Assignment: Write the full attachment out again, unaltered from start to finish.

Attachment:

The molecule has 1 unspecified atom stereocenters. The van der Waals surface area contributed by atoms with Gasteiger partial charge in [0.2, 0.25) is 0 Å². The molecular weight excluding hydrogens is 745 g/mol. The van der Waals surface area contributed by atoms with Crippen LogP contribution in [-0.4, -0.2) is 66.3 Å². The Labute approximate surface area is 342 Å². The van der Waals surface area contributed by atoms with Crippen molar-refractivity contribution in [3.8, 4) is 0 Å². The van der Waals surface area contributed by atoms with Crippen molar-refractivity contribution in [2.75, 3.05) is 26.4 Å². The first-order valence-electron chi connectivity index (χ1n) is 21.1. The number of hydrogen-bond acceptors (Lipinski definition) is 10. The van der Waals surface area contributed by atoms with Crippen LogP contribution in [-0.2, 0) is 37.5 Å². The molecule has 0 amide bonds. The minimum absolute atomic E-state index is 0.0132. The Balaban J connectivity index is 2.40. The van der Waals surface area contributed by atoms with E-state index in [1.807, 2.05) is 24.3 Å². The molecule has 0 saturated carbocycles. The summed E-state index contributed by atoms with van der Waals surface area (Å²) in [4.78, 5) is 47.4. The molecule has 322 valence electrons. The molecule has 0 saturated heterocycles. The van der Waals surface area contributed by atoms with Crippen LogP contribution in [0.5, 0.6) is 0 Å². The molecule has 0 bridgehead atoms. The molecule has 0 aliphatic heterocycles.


The molecule has 1 unspecified atom stereocenters. The van der Waals surface area contributed by atoms with Gasteiger partial charge in [0.2, 0.25) is 0 Å². The molecular weight excluding hydrogens is 745 g/mol. The van der Waals surface area contributed by atoms with Crippen LogP contribution in [-0.4, -0.2) is 66.3 Å². The Labute approximate surface area is 342 Å². The van der Waals surface area contributed by atoms with Crippen molar-refractivity contribution in [3.8, 4) is 0 Å². The van der Waals surface area contributed by atoms with Crippen molar-refractivity contribution in [2.75, 3.05) is 26.4 Å². The first-order valence-electron chi connectivity index (χ1n) is 21.1. The number of hydrogen-bond acceptors (Lipinski definition) is 10. The van der Waals surface area contributed by atoms with Crippen LogP contribution in [-0.2, 0) is 37.5 Å². The molecule has 0 amide bonds. The minimum absolute atomic E-state index is 0.0132. The Balaban J connectivity index is 2.40. The van der Waals surface area contributed by atoms with E-state index in [1.807, 2.05) is 24.3 Å². The molecule has 0 saturated carbocycles. The summed E-state index contributed by atoms with van der Waals surface area (Å²) in [4.78, 5) is 47.4. The molecule has 322 valence electrons. The molecule has 0 saturated heterocycles. The van der Waals surface area contributed by atoms with Crippen LogP contribution in [0.5, 0.6) is 0 Å². The molecule has 0 bridgehead atoms. The molecule has 0 aliphatic heterocycles.